Charlotte Bronte's classic novel is filmed yet again. The story of the Yorkshire orphan who becomes a governess to a young French girl and finds love with the brooding lord of the manor is ... See full summary »
A fictional account of the real life, eleven day, never explained 1926 disappearance of famed murder mystery writer Agatha Christie is presented. On a cold winter day, her damaged car with ... See full summary »
Jane Eyre is an orphan cast out as a young girl by her aunt, Mrs. Reed, and sent to be raised in a harsh charity school for girls. There she learns to become a teacher and eventually seeks ... See full summary »
40 year old Sandro(Marcello Mastrovanni)is married to Claude(Virni Lisi).Sandro has one strange obsession - he is a self confessed voyeur.He films his wife in all walks of life on his ... See full summary »
The Earnshaws are Yorkshire farmers during the early 19th Century. One day, Mr. Earnshaw returns from a trip to the city, bringing with him a ragged little boy called Heathcliff. Earnshaw's son, Hindley, resents the child, but Heathcliff becomes companion and soulmate to Hindley's sister, Catherine. After her parents die, Cathy and Heathcliff grow up wild and free on the Moors and despite the continued enmity between Hindley and Heathcliff they're happy-- until Cathy meets Edgar Linton, the son of a wealthy neighbor. Written by
Marg Baskin <email@example.com>
The film was originally rated GP in the US by the MPAA (there was no PG in 1970) but was cut to G because it was booked into the Radio City Music Hall and the Hall, because it drew families, only showed G-rated films. American International Pictures was so desirous of a Hall booking that they capitulated. See more »
When Heathcliff learns of Cathy's death, he cries out in anguish. When his mouth is open, silver-colored fillings (amalgam) are visible in his back teeth. During the time period the movie was set in, this type of dental procedure was not in existence. See more »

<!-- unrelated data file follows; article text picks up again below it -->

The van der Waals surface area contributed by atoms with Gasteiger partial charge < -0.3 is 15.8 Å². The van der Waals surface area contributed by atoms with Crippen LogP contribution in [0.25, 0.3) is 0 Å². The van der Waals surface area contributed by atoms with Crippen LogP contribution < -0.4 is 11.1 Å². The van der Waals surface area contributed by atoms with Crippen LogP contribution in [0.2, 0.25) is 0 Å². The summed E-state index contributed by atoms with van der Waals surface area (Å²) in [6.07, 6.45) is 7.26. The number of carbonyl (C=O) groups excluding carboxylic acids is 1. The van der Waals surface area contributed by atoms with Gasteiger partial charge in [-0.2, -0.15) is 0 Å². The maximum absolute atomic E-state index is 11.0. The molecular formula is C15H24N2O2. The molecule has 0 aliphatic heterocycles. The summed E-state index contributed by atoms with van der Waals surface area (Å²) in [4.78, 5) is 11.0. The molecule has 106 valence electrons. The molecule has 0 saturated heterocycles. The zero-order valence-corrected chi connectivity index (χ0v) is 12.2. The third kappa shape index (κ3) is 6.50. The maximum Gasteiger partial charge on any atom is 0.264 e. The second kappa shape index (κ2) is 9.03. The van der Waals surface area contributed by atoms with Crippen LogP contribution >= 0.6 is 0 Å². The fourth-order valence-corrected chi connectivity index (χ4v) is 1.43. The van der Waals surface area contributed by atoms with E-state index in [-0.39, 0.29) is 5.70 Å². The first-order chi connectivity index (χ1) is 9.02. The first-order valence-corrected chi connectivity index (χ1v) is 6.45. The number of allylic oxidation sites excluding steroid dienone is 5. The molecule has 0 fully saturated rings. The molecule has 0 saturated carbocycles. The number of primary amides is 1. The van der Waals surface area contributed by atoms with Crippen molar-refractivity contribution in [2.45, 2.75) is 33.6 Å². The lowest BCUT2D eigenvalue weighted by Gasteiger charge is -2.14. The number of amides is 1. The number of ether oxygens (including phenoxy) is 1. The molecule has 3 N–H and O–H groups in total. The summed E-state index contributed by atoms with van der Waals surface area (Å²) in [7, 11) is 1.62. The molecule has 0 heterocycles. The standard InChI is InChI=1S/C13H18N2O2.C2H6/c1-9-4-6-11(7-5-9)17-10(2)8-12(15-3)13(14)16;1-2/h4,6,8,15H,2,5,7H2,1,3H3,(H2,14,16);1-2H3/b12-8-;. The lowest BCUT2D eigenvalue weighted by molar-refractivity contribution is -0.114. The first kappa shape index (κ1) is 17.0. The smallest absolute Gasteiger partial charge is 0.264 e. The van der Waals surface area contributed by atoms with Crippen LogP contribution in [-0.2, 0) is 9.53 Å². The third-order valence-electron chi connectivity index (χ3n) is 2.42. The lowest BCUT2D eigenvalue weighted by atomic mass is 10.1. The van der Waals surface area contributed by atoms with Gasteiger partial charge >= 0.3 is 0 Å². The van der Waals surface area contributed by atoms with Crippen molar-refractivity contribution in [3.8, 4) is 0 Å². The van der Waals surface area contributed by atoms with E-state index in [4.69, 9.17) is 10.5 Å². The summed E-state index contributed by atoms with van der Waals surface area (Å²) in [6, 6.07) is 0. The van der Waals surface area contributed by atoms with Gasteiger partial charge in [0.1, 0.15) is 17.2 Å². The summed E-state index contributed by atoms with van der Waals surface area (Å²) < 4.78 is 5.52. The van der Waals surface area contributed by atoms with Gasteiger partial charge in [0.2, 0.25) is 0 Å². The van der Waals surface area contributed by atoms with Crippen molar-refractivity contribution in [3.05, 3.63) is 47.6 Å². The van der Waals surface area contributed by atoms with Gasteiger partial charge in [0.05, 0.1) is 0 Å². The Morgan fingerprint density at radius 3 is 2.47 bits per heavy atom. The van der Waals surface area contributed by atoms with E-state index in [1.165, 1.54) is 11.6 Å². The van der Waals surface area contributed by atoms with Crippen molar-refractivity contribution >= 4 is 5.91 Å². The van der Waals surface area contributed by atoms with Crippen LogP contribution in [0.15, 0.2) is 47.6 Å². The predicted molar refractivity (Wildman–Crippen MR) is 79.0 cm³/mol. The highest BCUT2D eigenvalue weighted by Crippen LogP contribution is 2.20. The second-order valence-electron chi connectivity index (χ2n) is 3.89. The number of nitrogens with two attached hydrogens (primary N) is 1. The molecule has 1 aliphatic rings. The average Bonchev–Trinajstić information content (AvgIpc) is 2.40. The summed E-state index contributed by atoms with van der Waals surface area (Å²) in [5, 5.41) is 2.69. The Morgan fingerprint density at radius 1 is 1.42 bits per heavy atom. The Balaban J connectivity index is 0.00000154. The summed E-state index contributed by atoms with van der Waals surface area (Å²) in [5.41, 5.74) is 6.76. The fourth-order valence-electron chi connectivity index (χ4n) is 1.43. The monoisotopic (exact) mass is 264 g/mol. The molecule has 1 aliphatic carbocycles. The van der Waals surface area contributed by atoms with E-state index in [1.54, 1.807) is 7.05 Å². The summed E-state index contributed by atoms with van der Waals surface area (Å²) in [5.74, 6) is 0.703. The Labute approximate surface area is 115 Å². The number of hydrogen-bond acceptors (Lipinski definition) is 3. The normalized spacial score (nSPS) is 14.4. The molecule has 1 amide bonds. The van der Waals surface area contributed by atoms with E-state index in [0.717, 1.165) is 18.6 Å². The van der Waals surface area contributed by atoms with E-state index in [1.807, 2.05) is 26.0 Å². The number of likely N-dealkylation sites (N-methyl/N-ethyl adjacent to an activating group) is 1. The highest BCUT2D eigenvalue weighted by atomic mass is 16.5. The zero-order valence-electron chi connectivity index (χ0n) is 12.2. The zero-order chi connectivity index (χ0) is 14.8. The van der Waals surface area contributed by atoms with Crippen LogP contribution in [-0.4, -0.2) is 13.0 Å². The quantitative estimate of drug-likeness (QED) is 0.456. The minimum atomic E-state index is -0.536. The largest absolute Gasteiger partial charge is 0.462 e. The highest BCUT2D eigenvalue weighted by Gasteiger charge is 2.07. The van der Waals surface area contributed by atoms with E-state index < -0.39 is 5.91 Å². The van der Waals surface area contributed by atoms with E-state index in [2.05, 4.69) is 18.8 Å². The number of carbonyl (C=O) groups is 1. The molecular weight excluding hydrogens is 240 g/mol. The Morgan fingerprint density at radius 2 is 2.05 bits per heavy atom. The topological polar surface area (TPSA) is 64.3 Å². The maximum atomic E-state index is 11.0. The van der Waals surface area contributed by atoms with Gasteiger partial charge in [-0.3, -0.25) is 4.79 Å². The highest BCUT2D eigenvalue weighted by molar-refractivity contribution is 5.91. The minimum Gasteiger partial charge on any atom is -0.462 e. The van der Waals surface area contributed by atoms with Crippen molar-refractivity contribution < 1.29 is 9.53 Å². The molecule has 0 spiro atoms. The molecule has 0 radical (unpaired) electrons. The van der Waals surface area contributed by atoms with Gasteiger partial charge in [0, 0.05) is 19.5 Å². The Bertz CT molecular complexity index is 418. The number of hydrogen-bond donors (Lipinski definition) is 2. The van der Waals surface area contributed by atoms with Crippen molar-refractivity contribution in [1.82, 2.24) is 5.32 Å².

I remember reading the review of this version of "Wuthering Heights" in VARIETY in 1970. The reviewer said, "While suffering only in comparison to the 1939 classic ...". Well, I recently saw the 1939 version and this version is in every way superior. From the haunting, soulful score to the sensitive acting, to the realistic countryside, this "Wuthering Heights" is more passionate, more brooding, more obsessive. Anna Calder-Marshall did not possess the stunning beauty of Merle Oberon, but she hits all the right notes essaying the social-climbing Kathy. Those only familiar with Timothy Dalton's sour work as James Bond will be astonished at his sensitive, magnetic Heathcliff. The dowdy Flora Robson has been replaced by the buxom, nurturing Judy Cornwell. Cornwell's "milkmaid dresses" almost overflow, and she is so nurturing one almost expects her to "pop one out" and feed Heathcliff or Cathy at some critical moment. Nonetheless, Cornwell's expressive face and body language at times nearly steals the movie, but, by no means throws it off balance.
Other fine performances include Ian Ogilvy as Edgar, Harry Andrews and father and Hillary Dwyer as Isabella.
Even the photography, editing, and, most important, directing by Robert Fuest is superior to the 1939 version. It's especially amazing, given AIP's product at the time, that this masterpiece could be made. I don't like costumers particularly, but I watch this "Wuthering Heights" about once every two years. It's worth my time because it's THAT good.
I give Wuthering Heights (1970) a "10".
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